Step Two:

Never give people a straight answer. If someone asks you how you feel after you broke your leg, for example, say something along the lines of “I feel spiffing! The doctors think that by next week I’ll be back on my feet and taming lions in no time!” The use of outdated language and over-the-top enthusiasm will ensure people that you are being completely sincere and are not at all insulting them.

Step Three:

Talk in a dead tone of voice. Never put any emphasis on a word unless issuing a direct insult. For example, “You wouldn’t believe how excited I am!” should be said in a flat voice, while “I can’t believe how interesting you are!” should have emphasis, so that even those with the thickest of skulls will realize that you are mocking them.

Step Four:

In the event of someone telling you that sarcasm is the lowest form of wit, tell them that stupidity is the highest form of entertainment.

Step Five:

Tell people absolutely random shit. End the sentence with, “What do you think?” For example, if someone asks about the weather, reply with something along the lines of “It may be cloudy now, but I sense that a giant tornado will come and carry us to Oz where we may frolic in the sun with members of the lollipop guild. It’s going to rain, what do you think?”

Step Six:

Always use sarcasm in the presence of authority figures. This includes teachers, parents, bosses, and the police. For example, when asked if you were the one involved in hit and run case, reply with “No, of course it wasn’t me! His brains were all over my car, there was a positive ID on my license plate, and four witnesses saw me drive away, but it couldn’t have been me! I’m sure it was just someone who I happened to have all the above things in common with.”

Step Seven:

Once you have mastered the art of sarcasm, use it on a daily basis. Eventually, you will become so good at it that no one will ever be able to tell whether or not you’re being serious. For example, when your friend asks you about the game last night, and you reply that it was very exciting, your friend will roll your eyes and tell you not to be so goddamn sarcastic. What they won’t know is that you actually were excited about the game, and that you are just such a master that they’ll never know what you’re truly thinking.

Olé.

Grammar Tips for Editing

Now, I am not an English major. I’ve never really paid attention in English class. I have no formal editing training (or writing training, for that matter) but I consider myself a pretty good editor. (Better when editing something I haven’t written, but I believe that’s true for us all).

How did I get good? Practice, the same as anything else. Google is one of my best friends while editing, not only for fact-checking, but for grammar-checking. Here are some of the most common mistakes I make, listed in no particular order.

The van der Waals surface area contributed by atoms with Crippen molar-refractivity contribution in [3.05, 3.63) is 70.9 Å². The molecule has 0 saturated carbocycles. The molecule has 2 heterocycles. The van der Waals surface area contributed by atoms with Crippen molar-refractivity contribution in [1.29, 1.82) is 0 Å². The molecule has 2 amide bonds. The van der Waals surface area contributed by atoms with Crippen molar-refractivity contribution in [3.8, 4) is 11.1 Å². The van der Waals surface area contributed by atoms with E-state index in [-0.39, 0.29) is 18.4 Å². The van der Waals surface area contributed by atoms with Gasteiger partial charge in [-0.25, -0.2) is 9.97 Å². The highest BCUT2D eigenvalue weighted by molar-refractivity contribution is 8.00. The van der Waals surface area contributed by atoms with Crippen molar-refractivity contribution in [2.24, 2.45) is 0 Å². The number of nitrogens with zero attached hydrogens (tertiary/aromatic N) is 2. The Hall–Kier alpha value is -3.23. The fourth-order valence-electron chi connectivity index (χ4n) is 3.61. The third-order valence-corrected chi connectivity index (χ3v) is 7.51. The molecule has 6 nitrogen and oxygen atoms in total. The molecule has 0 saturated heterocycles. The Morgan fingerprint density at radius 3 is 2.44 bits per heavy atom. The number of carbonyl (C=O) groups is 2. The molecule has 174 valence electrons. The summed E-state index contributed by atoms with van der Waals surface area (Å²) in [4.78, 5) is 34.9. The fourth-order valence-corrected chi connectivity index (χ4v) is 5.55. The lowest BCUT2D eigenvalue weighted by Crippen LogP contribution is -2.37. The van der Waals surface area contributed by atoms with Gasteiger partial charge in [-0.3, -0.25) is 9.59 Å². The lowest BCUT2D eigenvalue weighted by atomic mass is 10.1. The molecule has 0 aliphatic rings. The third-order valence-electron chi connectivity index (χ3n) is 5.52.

Farther verses Further

Farther refers to physical distance, like the car was farther away, while further refers to a more abstract concept, like her orgasm can’t be much further.

Lie verses Lay

You lie down next to your lover. You lay down a blanket first (if you wanna get laid). (More here, because I still mess this up.)

Faze verses Phase

Your two-year-old is going through a phase, but the phases of the moon do not faze him because he is not a werewolf. Phase is like a transition, faze means to be affected by something.

Effect verses Affect

The computer was affected by the lightening, though that had no effect on the student’s final essay because he was a fucking hipster who wrote it all out by candle-light. Affect is a verb and effect is a noun. Affect can be a noun, but very rarely, and I’ve only seen it used like that in a psychology journal, so typically you can ignore that exception.

Assent verses Ascent

The mother signed the permission slip as assent for her son’s ascent of Mount Everest. I think this is a mistake people make not realizing that it’s a mistake they could make. If that makes sense.

Wary verses Weary

The owner was weary of how wary the dog was of everyone. Weary is tired and wary is cautious. Again, I think this follows under the same category as the pairing above.

Rein verses Reign

The peasant pulled on the reins in the rain during the reign of King Charles the Butt. If you mess this up in a fantasy novel, your readers will notice. Probably. (A historical novel, too.)

Again, these are either mistakes I make or mistakes I am paranoid about and Google each time I use them. (I’m looking at you, lie verses lay.)

What mistakes do you most commonly make?

 

Love is Obsession?

I admit that at 20 years of age I am not worldly or experienced, nor have I read all the world of literature has to offer. However, it seems like recently, there is a new trend.

Obsession.

Now, obsession isn’t new. It’s been used before and I’ve read it portrayed accurately: as a character flaw.

I love my boyfriend. I am not obsessed with him. I don’t follow him around, go through his phone, or read through his emails. I don’t demand to be with him any second of the day or threaten bodily harm to anyone who touches him. That would not be sexy. That would be creepy.

Only… is it creepy? 50 Shades of Grey, Twilight, Apolonia, and Viper Game. These are all fairly new books that have not love, not romance, but obsession.

Christian Gray stalks Ana, buys her a new car without her permission, and doesn’t allow her to see her male friends.

Edward watches Bella while she sleeps in addition to all the creepy stuff E. L. James stole for 50 Shades.

In Apolonia, the main character is the interest of two boys, both of whom want to follow her around at all times.

Viper Games, a book I’m reading right now, has a main character who is genetically enhanced to be pretty and sexy, and the male lead threatens to kill his own best friends if they dare touch her. Literally, touch. As in, handshake. He tells her not to seduce another man or else she’ll be responsible for their deaths and he doesn’t want that.

*Sigh* Soooo romantic.

Do women want this? To be obsessed over? Is love no longer enough?

Obsession: an idea or thought that continually preoccupies or intrudes on a person’s mind